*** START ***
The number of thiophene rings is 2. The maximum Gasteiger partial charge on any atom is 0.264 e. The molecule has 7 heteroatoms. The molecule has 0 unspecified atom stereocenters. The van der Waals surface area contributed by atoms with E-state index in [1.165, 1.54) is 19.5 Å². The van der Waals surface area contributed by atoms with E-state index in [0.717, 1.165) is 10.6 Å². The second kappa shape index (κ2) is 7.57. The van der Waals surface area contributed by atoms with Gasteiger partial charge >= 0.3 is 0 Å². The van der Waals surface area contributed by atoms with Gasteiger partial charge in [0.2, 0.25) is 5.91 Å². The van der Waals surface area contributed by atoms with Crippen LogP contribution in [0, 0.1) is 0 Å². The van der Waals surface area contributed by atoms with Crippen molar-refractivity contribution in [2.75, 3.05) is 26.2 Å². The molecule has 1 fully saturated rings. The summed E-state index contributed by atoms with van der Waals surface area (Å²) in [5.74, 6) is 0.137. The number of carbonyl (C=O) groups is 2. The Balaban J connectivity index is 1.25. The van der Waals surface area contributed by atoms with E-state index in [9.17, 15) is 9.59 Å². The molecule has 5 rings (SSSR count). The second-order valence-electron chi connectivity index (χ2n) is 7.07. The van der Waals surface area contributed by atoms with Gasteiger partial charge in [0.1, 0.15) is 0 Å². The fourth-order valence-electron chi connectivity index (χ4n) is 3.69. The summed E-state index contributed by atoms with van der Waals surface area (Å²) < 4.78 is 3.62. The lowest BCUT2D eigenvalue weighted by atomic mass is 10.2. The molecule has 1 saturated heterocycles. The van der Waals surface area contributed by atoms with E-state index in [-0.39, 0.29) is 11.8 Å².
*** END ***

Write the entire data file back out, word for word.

The number of thiophene rings is 2. The maximum Gasteiger partial charge on any atom is 0.264 e. The molecule has 7 heteroatoms. The molecule has 0 unspecified atom stereocenters. The van der Waals surface area contributed by atoms with E-state index in [1.165, 1.54) is 19.5 Å². The van der Waals surface area contributed by atoms with E-state index in [0.717, 1.165) is 10.6 Å². The second kappa shape index (κ2) is 7.57. The van der Waals surface area contributed by atoms with Gasteiger partial charge >= 0.3 is 0 Å². The van der Waals surface area contributed by atoms with Gasteiger partial charge in [0.2, 0.25) is 5.91 Å². The van der Waals surface area contributed by atoms with Crippen LogP contribution in [0, 0.1) is 0 Å². The van der Waals surface area contributed by atoms with Crippen molar-refractivity contribution in [2.75, 3.05) is 26.2 Å². The molecule has 1 fully saturated rings. The summed E-state index contributed by atoms with van der Waals surface area (Å²) in [5.74, 6) is 0.137. The number of carbonyl (C=O) groups is 2. The Balaban J connectivity index is 1.25. The van der Waals surface area contributed by atoms with E-state index in [9.17, 15) is 9.59 Å². The molecule has 5 rings (SSSR count). The second-order valence-electron chi connectivity index (χ2n) is 7.07. The van der Waals surface area contributed by atoms with Gasteiger partial charge in [0.1, 0.15) is 0 Å². The fourth-order valence-electron chi connectivity index (χ4n) is 3.69. The summed E-state index contributed by atoms with van der Waals surface area (Å²) < 4.78 is 3.62. The lowest BCUT2D eigenvalue weighted by atomic mass is 10.2. The molecule has 1 saturated heterocycles. The van der Waals surface area contributed by atoms with E-state index in [-0.39, 0.29) is 11.8 Å².